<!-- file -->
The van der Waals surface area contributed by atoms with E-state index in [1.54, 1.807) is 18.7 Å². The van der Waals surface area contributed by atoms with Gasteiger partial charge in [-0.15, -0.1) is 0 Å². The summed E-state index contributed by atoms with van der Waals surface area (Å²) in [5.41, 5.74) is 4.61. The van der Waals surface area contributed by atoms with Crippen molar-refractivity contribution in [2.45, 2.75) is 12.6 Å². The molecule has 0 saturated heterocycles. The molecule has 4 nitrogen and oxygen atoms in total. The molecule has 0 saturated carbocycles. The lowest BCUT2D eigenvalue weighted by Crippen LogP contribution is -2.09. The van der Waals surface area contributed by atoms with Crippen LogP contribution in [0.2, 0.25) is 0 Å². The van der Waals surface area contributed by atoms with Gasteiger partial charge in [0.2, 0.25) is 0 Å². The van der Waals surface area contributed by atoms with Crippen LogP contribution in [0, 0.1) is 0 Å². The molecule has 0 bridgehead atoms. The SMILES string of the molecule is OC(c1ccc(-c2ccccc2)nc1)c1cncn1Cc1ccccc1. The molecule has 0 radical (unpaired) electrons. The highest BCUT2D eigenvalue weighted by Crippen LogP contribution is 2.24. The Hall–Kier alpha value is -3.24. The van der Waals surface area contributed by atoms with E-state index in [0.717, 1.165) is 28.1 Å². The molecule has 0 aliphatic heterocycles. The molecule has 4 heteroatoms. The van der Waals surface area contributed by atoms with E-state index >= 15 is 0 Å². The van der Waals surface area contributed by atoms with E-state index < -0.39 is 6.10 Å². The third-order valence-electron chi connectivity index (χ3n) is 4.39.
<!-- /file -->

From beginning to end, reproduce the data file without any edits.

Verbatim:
The van der Waals surface area contributed by atoms with E-state index in [1.54, 1.807) is 18.7 Å². The van der Waals surface area contributed by atoms with Gasteiger partial charge in [-0.15, -0.1) is 0 Å². The summed E-state index contributed by atoms with van der Waals surface area (Å²) in [5.41, 5.74) is 4.61. The van der Waals surface area contributed by atoms with Crippen molar-refractivity contribution in [2.45, 2.75) is 12.6 Å². The molecule has 0 saturated heterocycles. The molecule has 4 nitrogen and oxygen atoms in total. The molecule has 0 saturated carbocycles. The lowest BCUT2D eigenvalue weighted by Crippen LogP contribution is -2.09. The van der Waals surface area contributed by atoms with Crippen LogP contribution in [0.2, 0.25) is 0 Å². The van der Waals surface area contributed by atoms with Gasteiger partial charge in [0.2, 0.25) is 0 Å². The van der Waals surface area contributed by atoms with Crippen LogP contribution in [0, 0.1) is 0 Å². The molecule has 0 bridgehead atoms. The SMILES string of the molecule is OC(c1ccc(-c2ccccc2)nc1)c1cncn1Cc1ccccc1. The molecule has 0 radical (unpaired) electrons. The highest BCUT2D eigenvalue weighted by Crippen LogP contribution is 2.24. The Hall–Kier alpha value is -3.24. The van der Waals surface area contributed by atoms with E-state index in [0.717, 1.165) is 28.1 Å². The molecule has 0 aliphatic heterocycles. The molecule has 4 heteroatoms. The van der Waals surface area contributed by atoms with E-state index >= 15 is 0 Å². The van der Waals surface area contributed by atoms with E-state index < -0.39 is 6.10 Å². The third-order valence-electron chi connectivity index (χ3n) is 4.39.